I think the vehicle is great EXCEPT the brush strokes near the middle (White ones). You could have defined that part more to complete the whole thing. Example: [link] Every part of the machine is defined, yours is MOSTLY defined, and the parts that are, are really awesome. But lots of the time you leave stuff as general strokes, which disappoint me because I know you can detail it, because you detail most of it well alerady.
I like the background I think it would be more awesome if it was snowing with the guys on the right with flashlights or something trying to make their way through it. Seeing the amount of fog in the background makes it look like a blizzard to me, but it's not snowing so lol. It looks quite plain without snow, I think if you gave more life to the characters on the right, with a nice snow dropping it would increase the impact by ALOT.
One more thing, you could define the edges of the background more, PERSONALLY myself, I don't like to do it because making it fade out means less mistakes haha. But defining it is an integral part in making a finished product.
An overview of everything I'm trying to say. Example: [link]
As you can see, the image is very involved, where as here, it is quite empty. Furthermore his characters are well defined where as yours are, half-defined. His background is also well defined, where as yours is kind of faded. (Specifically the left side of the background "closest" to the viewer).
I hope this all helps!! Just some stuff I personally think could be improved.
"Do it this way, coz I like it more that way" is not a way artist should talk to another artist. Which part of the painting is defined and which is not is a choice artist makes for himself, based on a goal to drive his audience towards direction or another. Claiming you know better than the artist which part should be more or less defined is a claim YOU know better than the artist what he is trying to say with his work. And unless you are trying to be perceived as an arrogant asshole, it's something that should be evaded.
Actually, he is inspired by Feng Zhu, and I'm comparing his work to it to help him get some aspects of his work in correlation with it. We both agreed that it's better to first copy the pros in how they do things, and once we have a grasp of that we can create our own style. Thus in this case "Do it this way, coz I like it more that way", IS essentially what I am trying to do. You see, I'm trying to help him achieve his goal by pointing out things in comparison to Feng Zhu's works. I've been critiquing him for sometime now to try help him, y'know?
I guess I will let you calling me an "arrogant asshole", pass this time. Maybe next time you should try look up the context before instantly assuming and insulting unless you want to be perceived as ignorant. I guess my above post did sound a little harsh. I can assure you I mean no harm.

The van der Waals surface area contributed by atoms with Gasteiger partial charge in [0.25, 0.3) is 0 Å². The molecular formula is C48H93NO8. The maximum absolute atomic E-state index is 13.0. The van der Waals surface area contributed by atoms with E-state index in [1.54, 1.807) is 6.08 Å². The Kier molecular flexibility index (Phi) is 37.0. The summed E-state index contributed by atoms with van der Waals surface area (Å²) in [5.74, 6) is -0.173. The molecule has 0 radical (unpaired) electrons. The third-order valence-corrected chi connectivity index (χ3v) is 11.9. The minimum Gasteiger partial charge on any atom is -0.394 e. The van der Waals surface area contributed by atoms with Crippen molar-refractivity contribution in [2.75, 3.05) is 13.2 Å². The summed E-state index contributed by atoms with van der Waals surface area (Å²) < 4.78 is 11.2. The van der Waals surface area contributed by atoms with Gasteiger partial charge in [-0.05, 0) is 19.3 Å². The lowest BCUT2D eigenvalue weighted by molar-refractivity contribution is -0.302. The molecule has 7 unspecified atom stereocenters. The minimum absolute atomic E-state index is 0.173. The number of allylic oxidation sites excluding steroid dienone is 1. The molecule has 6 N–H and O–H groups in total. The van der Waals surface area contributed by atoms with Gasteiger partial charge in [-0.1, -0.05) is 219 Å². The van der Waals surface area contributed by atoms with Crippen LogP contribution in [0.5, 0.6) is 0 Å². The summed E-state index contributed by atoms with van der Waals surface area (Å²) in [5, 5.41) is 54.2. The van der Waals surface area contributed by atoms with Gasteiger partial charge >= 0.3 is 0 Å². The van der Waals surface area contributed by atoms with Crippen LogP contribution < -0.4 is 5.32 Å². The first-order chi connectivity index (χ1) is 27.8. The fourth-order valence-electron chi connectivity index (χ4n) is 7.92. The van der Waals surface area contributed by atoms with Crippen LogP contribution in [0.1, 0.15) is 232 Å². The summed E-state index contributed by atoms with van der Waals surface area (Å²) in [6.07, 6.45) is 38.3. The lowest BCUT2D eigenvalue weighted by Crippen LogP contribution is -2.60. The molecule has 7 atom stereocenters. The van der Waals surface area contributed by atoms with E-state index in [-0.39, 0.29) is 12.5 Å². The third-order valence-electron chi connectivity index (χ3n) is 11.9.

You hit the nail right on the head with this one. I'm concerned for you, coz that's the way your comments will be perceived by everyone who is not familiar with your silent agreement. I will give you this, if you are trying to copy another artists work your points are valid, as long as there is understanding behind what you are doing. For example, general strokes are not always to be detailed despite your possible disappointment on the matter. Maximum amount of detail per object is something everyone should stay away from. Reduction of the "noise" detail is what your friend here achieved very well with his painting. The second example you are giving is a good way to illustrate the mood or the atmosphere of a painting. Zakforeman knows (and I can tell this is not fluke) how to utilize "empty" space in his work, matter a fact - I liked the harsh contrast between the war machine and the calmness of scene so much I instantly faved. Just for the record, though I love me dynamic scene as much as the next guy, I woulnd't fave your mentors dragon killers in the mood I was in. Mood.
Yeah, thanks . I understand haha. I don't mind general strokes in concept art, so it's fine, just trying to "copy" what makes other artists so good.
As for maximum detail, personally I guess it depends on the artist, I know someone who wants to be hyperrealistic, so he puts as much detail as he can. Of course trying to detail too much has the opposite affect of detailing itself.
Yeah, I see his other works and he has got composition mostly in the bag. PERSONALLY I didn't like the contrast, but I didn't interpret it as a war machine either. I guess everyone has their own interpretation. I like the calmness too, but the space looks weird to ME, maybe I'm just weird haha.
Mm yes I love dynamic scenes too . I understand , I guess comments worded slightly differently have a large effect on mood as well :d.
On detail. I can give you only my opinion on the matter backed up by allot of theory I red over the last few years. I look at detail as "extinction" of form. In that context detail is only needed when it serves a purpose. Detailing with the endgame to make it "detailed" is wrong in my opinion. It can be used as a tool as well, to focus the viewers attention towards a focal point in your work, that being said over-detailing can "drown" your viewers. If you look carefully the hyper realistic images you will notice even there the artist (if its a good one) used less detail on the unnecessary parts, but doing so he controlled your eye over the painting and you may never notice those rogue strokes. Example that pops in my head right away [link] It literary took me years until I noticed the ground and the undefined rocks there. Which leads me to the signal to noise ratio in every step of the painting/drawing, recognizing one from the other and removing the noise... Understanding behind what we do is the most important thing, thus blindly copying works can often lead to dead end street in your development.